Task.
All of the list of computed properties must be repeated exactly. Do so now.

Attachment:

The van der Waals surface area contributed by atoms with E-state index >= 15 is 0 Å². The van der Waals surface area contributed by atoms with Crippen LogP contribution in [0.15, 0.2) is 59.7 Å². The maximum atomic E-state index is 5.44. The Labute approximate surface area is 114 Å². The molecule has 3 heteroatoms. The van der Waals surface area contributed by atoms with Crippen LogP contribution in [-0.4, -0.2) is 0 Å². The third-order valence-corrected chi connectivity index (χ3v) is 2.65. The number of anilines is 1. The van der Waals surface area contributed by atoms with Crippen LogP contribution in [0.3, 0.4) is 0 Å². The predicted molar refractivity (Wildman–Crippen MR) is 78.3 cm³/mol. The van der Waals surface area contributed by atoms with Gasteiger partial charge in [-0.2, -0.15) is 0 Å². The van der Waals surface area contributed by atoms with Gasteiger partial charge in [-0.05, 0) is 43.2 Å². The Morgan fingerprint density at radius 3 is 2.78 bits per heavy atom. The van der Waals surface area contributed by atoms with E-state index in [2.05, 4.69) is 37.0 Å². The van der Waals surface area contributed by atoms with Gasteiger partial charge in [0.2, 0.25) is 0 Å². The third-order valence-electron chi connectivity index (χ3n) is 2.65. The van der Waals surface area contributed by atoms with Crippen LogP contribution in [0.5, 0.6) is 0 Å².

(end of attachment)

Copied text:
The van der Waals surface area contributed by atoms with E-state index >= 15 is 0 Å². The van der Waals surface area contributed by atoms with Crippen LogP contribution in [0.15, 0.2) is 59.7 Å². The maximum atomic E-state index is 5.44. The Labute approximate surface area is 114 Å². The molecule has 3 heteroatoms. The van der Waals surface area contributed by atoms with Crippen LogP contribution in [-0.4, -0.2) is 0 Å². The third-order valence-corrected chi connectivity index (χ3v) is 2.65. The number of anilines is 1. The van der Waals surface area contributed by atoms with Crippen LogP contribution in [0.3, 0.4) is 0 Å². The predicted molar refractivity (Wildman–Crippen MR) is 78.3 cm³/mol. The van der Waals surface area contributed by atoms with Gasteiger partial charge in [-0.2, -0.15) is 0 Å². The van der Waals surface area contributed by atoms with Gasteiger partial charge in [-0.05, 0) is 43.2 Å². The Morgan fingerprint density at radius 3 is 2.78 bits per heavy atom. The van der Waals surface area contributed by atoms with E-state index in [2.05, 4.69) is 37.0 Å². The van der Waals surface area contributed by atoms with Gasteiger partial charge in [0.2, 0.25) is 0 Å². The third-order valence-electron chi connectivity index (χ3n) is 2.65. The van der Waals surface area contributed by atoms with Crippen LogP contribution in [0.5, 0.6) is 0 Å².